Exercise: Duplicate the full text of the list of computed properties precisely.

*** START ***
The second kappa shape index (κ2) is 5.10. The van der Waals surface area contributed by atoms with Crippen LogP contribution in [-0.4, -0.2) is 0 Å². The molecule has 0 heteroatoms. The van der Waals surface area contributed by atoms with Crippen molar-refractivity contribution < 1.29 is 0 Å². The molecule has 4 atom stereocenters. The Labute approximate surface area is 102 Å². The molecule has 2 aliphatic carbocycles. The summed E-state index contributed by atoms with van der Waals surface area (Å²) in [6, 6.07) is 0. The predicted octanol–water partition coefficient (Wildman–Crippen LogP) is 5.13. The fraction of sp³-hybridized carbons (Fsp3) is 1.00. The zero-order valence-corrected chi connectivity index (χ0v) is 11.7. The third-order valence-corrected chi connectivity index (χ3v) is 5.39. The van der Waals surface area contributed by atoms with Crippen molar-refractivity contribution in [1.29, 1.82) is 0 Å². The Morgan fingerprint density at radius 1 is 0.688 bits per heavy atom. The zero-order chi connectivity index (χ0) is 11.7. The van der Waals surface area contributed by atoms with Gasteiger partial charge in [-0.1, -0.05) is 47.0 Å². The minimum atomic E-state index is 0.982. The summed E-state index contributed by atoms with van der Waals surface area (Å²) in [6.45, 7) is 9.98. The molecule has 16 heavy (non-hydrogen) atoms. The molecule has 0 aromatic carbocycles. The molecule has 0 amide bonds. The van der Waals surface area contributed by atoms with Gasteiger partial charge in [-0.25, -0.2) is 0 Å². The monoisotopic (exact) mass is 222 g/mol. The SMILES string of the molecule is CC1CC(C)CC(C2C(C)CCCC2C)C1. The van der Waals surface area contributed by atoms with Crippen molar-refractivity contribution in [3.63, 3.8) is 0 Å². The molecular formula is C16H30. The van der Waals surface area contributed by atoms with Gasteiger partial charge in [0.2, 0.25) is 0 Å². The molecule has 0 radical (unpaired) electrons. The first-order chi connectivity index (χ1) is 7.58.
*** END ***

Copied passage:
The second kappa shape index (κ2) is 5.10. The van der Waals surface area contributed by atoms with Crippen LogP contribution in [-0.4, -0.2) is 0 Å². The molecule has 0 heteroatoms. The van der Waals surface area contributed by atoms with Crippen molar-refractivity contribution < 1.29 is 0 Å². The molecule has 4 atom stereocenters. The Labute approximate surface area is 102 Å². The molecule has 2 aliphatic carbocycles. The summed E-state index contributed by atoms with van der Waals surface area (Å²) in [6, 6.07) is 0. The predicted octanol–water partition coefficient (Wildman–Crippen LogP) is 5.13. The fraction of sp³-hybridized carbons (Fsp3) is 1.00. The zero-order valence-corrected chi connectivity index (χ0v) is 11.7. The third-order valence-corrected chi connectivity index (χ3v) is 5.39. The van der Waals surface area contributed by atoms with Crippen molar-refractivity contribution in [1.29, 1.82) is 0 Å². The Morgan fingerprint density at radius 1 is 0.688 bits per heavy atom. The zero-order chi connectivity index (χ0) is 11.7. The van der Waals surface area contributed by atoms with Gasteiger partial charge in [-0.1, -0.05) is 47.0 Å². The minimum atomic E-state index is 0.982. The summed E-state index contributed by atoms with van der Waals surface area (Å²) in [6.45, 7) is 9.98. The molecule has 16 heavy (non-hydrogen) atoms. The molecule has 0 aromatic carbocycles. The molecule has 0 amide bonds. The van der Waals surface area contributed by atoms with Gasteiger partial charge in [-0.25, -0.2) is 0 Å². The monoisotopic (exact) mass is 222 g/mol. The SMILES string of the molecule is CC1CC(C)CC(C2C(C)CCCC2C)C1. The van der Waals surface area contributed by atoms with Crippen molar-refractivity contribution in [3.63, 3.8) is 0 Å². The molecular formula is C16H30. The van der Waals surface area contributed by atoms with Gasteiger partial charge in [0.2, 0.25) is 0 Å². The molecule has 0 radical (unpaired) electrons. The first-order chi connectivity index (χ1) is 7.58.